I finally got around to working on a project again...it's for my mother's birthday, which was Tuesday...
Anyway, I actually did a lot of doubling of lines and giving two parts to the same instrument this time (give me a break, I'm learning as I go!), but that means that when I take the MIDI file from Sibelius, open it in Sonar, and assign EWQLSO Gold instruments to all of those parts...my CPU isn't very happy. I spent three hours this afternoon simply going over each part soloed and lowering the available voices for each to just above what was needed just so I could LISTEN to the whole thing without it popping all over the place. Even so, sometimes the cursor forgets to follow as it plays, and it was sometimes showing CPU usage at 83% or so. Any suggestions? Do I just have to split all of the parts into tracks according to lines so that I can assign three instruments to one channel and settle it that way? It would be something of a pain, since the doubling changes and isn't always exact...
Sorry for interfering, but is Cubase SL 2.0 able to freeze midi tracks? I'm running it on a computer that is a few years old and I'm afraid that it will not handle many midi tracks at once when I finally get to play around with my newly purchased EWQLSO Gold.
If so, then exactly how do I freeze tracks?
...freeze tracks? I only learn stuff about these programs as I need it, because I lack the patience (and time) to go clear through the manual and because I probably wouldn't recognize how most of it applied till I needed it anyway.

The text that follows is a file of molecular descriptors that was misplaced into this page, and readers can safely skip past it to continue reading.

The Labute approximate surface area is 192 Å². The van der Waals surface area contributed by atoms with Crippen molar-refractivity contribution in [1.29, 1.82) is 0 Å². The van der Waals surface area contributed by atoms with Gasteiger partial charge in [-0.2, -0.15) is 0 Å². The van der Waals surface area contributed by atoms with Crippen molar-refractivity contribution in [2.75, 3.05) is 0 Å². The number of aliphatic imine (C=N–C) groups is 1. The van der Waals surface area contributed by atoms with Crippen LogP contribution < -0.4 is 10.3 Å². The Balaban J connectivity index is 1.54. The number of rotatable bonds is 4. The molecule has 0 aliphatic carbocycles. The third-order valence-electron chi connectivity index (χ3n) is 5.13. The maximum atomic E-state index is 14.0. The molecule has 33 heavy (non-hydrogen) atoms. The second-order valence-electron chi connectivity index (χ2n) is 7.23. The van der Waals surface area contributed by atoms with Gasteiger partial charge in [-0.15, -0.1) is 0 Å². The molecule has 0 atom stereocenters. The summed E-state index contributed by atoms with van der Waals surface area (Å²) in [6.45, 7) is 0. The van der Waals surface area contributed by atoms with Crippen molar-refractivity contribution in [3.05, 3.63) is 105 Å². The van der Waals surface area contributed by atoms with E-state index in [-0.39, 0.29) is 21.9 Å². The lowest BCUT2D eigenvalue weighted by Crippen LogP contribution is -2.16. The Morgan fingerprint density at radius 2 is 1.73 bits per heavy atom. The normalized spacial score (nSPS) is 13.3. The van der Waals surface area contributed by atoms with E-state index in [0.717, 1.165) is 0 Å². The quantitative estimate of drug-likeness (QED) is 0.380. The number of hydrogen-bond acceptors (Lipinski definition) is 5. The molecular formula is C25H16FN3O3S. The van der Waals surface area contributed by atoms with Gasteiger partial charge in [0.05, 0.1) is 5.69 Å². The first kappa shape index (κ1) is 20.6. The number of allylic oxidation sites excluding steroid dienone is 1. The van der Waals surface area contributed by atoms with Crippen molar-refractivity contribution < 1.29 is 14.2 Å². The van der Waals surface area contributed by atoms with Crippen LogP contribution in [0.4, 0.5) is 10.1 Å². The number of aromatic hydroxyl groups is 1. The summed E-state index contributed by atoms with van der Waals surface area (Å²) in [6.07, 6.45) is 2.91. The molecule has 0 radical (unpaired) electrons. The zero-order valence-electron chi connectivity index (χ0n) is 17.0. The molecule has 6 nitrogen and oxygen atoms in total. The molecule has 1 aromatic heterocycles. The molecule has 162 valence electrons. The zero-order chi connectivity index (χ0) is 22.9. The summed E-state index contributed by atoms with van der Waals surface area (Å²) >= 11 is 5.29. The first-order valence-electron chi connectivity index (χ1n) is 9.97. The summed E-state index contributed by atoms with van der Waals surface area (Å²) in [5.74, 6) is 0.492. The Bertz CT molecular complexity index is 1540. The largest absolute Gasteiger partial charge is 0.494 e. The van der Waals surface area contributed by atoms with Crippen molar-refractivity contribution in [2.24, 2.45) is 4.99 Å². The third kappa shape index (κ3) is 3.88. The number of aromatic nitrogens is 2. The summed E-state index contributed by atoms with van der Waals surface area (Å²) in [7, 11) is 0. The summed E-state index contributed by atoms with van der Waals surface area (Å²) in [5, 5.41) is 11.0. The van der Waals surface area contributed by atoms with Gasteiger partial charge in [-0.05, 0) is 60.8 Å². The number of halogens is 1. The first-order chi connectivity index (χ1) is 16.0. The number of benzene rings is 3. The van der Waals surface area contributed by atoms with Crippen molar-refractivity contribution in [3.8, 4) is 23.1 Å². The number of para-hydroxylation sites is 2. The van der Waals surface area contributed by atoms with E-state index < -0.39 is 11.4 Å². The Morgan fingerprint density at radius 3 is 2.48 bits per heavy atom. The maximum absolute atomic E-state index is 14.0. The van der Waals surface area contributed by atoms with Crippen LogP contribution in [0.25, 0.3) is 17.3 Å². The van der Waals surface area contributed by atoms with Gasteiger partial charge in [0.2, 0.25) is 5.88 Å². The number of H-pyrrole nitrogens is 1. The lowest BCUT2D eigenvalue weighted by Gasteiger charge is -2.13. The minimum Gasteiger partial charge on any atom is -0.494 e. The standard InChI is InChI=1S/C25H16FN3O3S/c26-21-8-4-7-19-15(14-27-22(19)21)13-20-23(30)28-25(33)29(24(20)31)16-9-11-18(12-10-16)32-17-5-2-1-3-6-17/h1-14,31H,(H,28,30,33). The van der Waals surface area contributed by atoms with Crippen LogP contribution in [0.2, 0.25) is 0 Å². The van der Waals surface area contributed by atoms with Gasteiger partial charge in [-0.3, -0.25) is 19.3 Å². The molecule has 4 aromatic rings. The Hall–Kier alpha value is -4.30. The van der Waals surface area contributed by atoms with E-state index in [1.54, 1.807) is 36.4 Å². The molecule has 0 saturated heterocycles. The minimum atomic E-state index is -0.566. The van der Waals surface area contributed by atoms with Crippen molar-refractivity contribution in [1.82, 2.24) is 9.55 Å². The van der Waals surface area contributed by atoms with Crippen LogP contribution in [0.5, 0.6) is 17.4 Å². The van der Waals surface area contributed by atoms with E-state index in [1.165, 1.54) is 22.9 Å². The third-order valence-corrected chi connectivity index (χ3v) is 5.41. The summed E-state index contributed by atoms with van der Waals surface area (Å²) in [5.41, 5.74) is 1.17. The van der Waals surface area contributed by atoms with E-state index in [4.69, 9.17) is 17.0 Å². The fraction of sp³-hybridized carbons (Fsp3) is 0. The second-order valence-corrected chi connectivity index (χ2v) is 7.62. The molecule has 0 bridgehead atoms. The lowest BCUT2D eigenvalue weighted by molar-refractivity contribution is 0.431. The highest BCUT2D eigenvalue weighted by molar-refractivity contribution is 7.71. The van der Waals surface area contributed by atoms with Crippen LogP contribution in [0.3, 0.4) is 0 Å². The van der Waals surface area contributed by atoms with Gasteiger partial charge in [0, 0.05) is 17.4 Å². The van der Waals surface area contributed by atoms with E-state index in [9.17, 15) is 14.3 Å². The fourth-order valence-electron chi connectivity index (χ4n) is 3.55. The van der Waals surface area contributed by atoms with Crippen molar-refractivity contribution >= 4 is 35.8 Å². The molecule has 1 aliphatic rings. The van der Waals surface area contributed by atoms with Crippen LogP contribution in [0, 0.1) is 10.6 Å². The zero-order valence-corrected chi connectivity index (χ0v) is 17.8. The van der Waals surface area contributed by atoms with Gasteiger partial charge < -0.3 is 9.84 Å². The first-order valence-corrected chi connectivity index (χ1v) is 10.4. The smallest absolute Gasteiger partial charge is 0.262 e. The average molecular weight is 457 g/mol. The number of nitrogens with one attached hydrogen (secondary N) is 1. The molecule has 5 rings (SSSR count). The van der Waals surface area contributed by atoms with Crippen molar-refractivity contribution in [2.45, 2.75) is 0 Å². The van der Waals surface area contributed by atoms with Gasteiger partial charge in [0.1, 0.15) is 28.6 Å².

You may think I am crazy to suggest this, but I take my chances...
Make your project as loaded as you wish. In Sonar, divide your tracks into 2 0r more chunks and record ONLY one of the chunk, archiving the rest of the tracks, so Sonar is not working on them and not sending any MIDI data.( Just Muting them does not help, they are still active as far as Sonar knows) Then do the same with the rest of the chunks the same way. You can replay in Sonar the audio chunks together, recording one audio file from them.
Which version of Sonar are you using. You need Sonar 4 or 5 to be able to freeze tracks. This is a very easy feature to learn so spend the couple minutes reading the manual. I usually freeze piano, harp and timpani tracks which have a tendency to use high amounts of polyphony and CPU.
Another option you have if you have an earlier version of Sonar is to use the Bounce to Tracks function. Then archive the tracks that you bounced to free up CPU as Ted mentioned.